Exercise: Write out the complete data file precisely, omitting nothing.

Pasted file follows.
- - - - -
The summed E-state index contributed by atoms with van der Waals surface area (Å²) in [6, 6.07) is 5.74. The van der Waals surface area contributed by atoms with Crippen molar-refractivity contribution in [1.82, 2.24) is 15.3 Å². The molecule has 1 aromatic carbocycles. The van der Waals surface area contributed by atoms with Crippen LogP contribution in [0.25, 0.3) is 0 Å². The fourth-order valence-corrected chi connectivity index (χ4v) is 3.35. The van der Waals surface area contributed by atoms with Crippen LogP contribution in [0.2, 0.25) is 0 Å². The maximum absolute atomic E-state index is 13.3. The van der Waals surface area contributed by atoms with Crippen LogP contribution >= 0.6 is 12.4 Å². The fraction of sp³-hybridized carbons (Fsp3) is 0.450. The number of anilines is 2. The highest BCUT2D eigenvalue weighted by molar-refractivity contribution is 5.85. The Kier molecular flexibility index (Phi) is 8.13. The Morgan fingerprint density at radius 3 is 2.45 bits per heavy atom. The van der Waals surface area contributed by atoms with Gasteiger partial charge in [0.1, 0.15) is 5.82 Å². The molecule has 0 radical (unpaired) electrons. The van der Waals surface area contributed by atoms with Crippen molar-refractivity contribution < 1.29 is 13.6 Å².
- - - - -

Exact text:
The summed E-state index contributed by atoms with van der Waals surface area (Å²) in [6, 6.07) is 5.74. The van der Waals surface area contributed by atoms with Crippen molar-refractivity contribution in [1.82, 2.24) is 15.3 Å². The molecule has 1 aromatic carbocycles. The van der Waals surface area contributed by atoms with Crippen LogP contribution in [0.25, 0.3) is 0 Å². The fourth-order valence-corrected chi connectivity index (χ4v) is 3.35. The van der Waals surface area contributed by atoms with Crippen LogP contribution in [0.2, 0.25) is 0 Å². The maximum absolute atomic E-state index is 13.3. The van der Waals surface area contributed by atoms with Crippen LogP contribution >= 0.6 is 12.4 Å². The fraction of sp³-hybridized carbons (Fsp3) is 0.450. The number of anilines is 2. The highest BCUT2D eigenvalue weighted by molar-refractivity contribution is 5.85. The Kier molecular flexibility index (Phi) is 8.13. The Morgan fingerprint density at radius 3 is 2.45 bits per heavy atom. The van der Waals surface area contributed by atoms with Gasteiger partial charge in [0.1, 0.15) is 5.82 Å². The molecule has 0 radical (unpaired) electrons. The van der Waals surface area contributed by atoms with Crippen molar-refractivity contribution < 1.29 is 13.6 Å².